According to Carolyn Stewart, the water conservation program co-ordinator, this May the city’s total water consumption was up by 50 million litres over the same period last year.
While Stewart says there are a number of possible causes — such as less rain, more pools and a slow start to the Water Ambassador program — the hike in usage ultimately boils down to waste.
“It basically means every single one of us used more water,” she said.
Heading into the summer, water restrictions that exist every year will apply and city staff are closely observing reservoir levels on a weekly if not daily basis.
“I am always hopeful that we have the supply we need, but time will tell,” explained Brian DeLeeuw, the foreman of meters, dams and irrigation.
“We’ll have to see what the weather does in the long run, if it stays dry, it could mean further water restrictions. But I am always hopeful that we have the supply.”
Penticton’s water supply comes from two systems — the Ellis Creek system and the Penticton Creek system.
The Ellis Creek system is the raw water source for orchards and vineyards on the South End of the city. There are two reservoirs on the system, Ellis 4 and Ellis 2.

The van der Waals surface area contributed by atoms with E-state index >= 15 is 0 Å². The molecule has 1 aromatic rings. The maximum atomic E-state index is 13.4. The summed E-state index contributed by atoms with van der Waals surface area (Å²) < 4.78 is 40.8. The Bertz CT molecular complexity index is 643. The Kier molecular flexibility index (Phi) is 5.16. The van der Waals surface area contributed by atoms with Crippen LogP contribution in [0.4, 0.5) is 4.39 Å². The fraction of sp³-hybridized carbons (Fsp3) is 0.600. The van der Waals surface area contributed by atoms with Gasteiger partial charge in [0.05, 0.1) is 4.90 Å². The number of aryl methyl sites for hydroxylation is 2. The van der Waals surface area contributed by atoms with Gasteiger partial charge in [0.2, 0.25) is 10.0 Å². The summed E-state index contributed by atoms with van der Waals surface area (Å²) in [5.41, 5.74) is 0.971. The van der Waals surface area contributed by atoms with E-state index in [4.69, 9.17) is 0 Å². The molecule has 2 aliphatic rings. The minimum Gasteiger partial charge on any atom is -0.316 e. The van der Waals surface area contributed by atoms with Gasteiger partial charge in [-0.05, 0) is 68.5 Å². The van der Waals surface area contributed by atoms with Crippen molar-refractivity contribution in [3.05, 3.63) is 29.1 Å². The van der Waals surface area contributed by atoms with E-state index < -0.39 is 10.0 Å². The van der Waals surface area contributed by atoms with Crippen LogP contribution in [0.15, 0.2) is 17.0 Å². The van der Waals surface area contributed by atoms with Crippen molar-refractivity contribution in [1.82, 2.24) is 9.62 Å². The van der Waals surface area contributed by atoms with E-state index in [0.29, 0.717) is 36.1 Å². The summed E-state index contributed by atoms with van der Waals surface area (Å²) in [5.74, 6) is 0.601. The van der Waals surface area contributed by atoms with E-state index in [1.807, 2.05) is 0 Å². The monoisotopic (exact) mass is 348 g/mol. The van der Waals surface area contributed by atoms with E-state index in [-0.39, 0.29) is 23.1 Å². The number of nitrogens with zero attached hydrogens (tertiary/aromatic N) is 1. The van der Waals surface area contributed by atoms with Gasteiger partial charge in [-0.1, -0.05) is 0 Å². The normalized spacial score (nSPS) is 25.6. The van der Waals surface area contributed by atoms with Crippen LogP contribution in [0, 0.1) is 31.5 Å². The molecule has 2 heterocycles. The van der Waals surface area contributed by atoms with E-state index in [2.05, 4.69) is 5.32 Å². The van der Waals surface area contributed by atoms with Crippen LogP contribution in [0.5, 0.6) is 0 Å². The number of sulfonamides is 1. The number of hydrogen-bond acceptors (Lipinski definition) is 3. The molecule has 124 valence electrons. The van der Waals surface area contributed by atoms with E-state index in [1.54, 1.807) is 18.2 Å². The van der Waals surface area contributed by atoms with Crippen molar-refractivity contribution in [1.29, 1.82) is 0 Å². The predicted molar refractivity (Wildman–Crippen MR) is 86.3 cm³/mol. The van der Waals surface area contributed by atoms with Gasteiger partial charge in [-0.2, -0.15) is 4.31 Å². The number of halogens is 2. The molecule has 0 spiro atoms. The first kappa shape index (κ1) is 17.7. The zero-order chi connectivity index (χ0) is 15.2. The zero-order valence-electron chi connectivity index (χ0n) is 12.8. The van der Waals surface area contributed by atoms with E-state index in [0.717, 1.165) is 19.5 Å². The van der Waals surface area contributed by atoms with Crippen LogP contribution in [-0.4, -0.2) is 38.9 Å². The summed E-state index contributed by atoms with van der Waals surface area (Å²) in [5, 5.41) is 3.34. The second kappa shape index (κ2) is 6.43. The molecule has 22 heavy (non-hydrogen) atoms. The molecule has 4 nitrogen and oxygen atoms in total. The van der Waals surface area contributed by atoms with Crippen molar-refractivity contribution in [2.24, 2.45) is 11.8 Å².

“Both of those reservoirs are full as we speak, and we have not started to draw on those, we are still drawing on freshet coming down the creek,” explained DeLeeuw said.
While those reservoirs are full for the time being, this year there are concerns that extend beyond the fact the season is shaping up to be dryer than usual.
“This is the first year with Ellis Creek, that we are working much closer with the Ministry of Environment and Fisheries to meet minimum flows for the creek’s fish habitat,” said DeLeeuw, noting this has never been done in his 23-year career. “That may mean drawing more off the reservoir for fish, and hopefully that won’t cause us to have shortage for orchards.”
On the residential side of water, reservoir conditions aren’t nearly as ample as they are for raw water — though they’ve yet to tap into the resource and are still relying on creek flows.
The Greyback reservoir is falling well below seasonal norms, and the dry ground that surrounds the area’s creek flows is soaking up more than its share of water.
“Right now that reservoir is at 81 per cent full,” he said. “I was hoping to be a little further along by now, but the freshet is slowing down. I am hoping to see us maybe get to 85 or 90 per cent capacity.”
While the city doesn’t do its own snowpack measurements, Ministry of Environment reports showed registered levels that were 80 to 100 per cent normal, and that led DeLeeuw to be optimistic, but it’s not looking like the area will fill in the way it did last year or the year before.